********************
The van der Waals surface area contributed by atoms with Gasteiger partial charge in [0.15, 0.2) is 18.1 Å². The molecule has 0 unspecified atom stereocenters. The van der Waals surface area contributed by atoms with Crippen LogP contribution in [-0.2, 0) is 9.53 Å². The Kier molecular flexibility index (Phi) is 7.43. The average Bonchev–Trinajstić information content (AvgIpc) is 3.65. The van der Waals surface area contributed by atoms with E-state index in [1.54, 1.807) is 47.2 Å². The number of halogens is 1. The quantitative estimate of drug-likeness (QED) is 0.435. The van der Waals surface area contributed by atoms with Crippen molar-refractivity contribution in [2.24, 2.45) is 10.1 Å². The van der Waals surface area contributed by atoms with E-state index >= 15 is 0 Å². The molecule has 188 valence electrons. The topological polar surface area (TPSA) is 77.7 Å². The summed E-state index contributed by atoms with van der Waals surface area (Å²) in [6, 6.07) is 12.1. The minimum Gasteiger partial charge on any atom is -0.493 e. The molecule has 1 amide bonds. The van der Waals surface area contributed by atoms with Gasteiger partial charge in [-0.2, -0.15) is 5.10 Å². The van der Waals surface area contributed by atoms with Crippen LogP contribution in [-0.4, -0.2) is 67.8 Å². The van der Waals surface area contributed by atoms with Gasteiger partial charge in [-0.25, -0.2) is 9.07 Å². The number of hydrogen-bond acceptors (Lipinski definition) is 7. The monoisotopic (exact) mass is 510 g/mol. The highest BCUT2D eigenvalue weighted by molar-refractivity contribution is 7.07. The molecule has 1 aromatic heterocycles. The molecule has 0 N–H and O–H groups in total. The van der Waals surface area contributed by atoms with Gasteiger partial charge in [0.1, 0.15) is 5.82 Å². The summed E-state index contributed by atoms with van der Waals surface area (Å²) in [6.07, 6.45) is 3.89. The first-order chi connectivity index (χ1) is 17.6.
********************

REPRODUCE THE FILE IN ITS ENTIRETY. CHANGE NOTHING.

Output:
The van der Waals surface area contributed by atoms with Gasteiger partial charge in [0.15, 0.2) is 18.1 Å². The molecule has 0 unspecified atom stereocenters. The van der Waals surface area contributed by atoms with Crippen LogP contribution in [-0.2, 0) is 9.53 Å². The Kier molecular flexibility index (Phi) is 7.43. The average Bonchev–Trinajstić information content (AvgIpc) is 3.65. The van der Waals surface area contributed by atoms with E-state index in [1.54, 1.807) is 47.2 Å². The number of halogens is 1. The quantitative estimate of drug-likeness (QED) is 0.435. The van der Waals surface area contributed by atoms with Crippen molar-refractivity contribution in [2.24, 2.45) is 10.1 Å². The van der Waals surface area contributed by atoms with E-state index >= 15 is 0 Å². The molecule has 188 valence electrons. The topological polar surface area (TPSA) is 77.7 Å². The summed E-state index contributed by atoms with van der Waals surface area (Å²) in [6, 6.07) is 12.1. The minimum Gasteiger partial charge on any atom is -0.493 e. The molecule has 1 amide bonds. The van der Waals surface area contributed by atoms with Gasteiger partial charge in [-0.2, -0.15) is 5.10 Å². The van der Waals surface area contributed by atoms with Crippen LogP contribution in [-0.4, -0.2) is 67.8 Å². The van der Waals surface area contributed by atoms with Gasteiger partial charge in [-0.25, -0.2) is 9.07 Å². The number of hydrogen-bond acceptors (Lipinski definition) is 7. The monoisotopic (exact) mass is 510 g/mol. The highest BCUT2D eigenvalue weighted by molar-refractivity contribution is 7.07. The molecule has 1 aromatic heterocycles. The molecule has 0 N–H and O–H groups in total. The van der Waals surface area contributed by atoms with Gasteiger partial charge in [0.1, 0.15) is 5.82 Å². The summed E-state index contributed by atoms with van der Waals surface area (Å²) in [6.07, 6.45) is 3.89. The first-order chi connectivity index (χ1) is 17.6.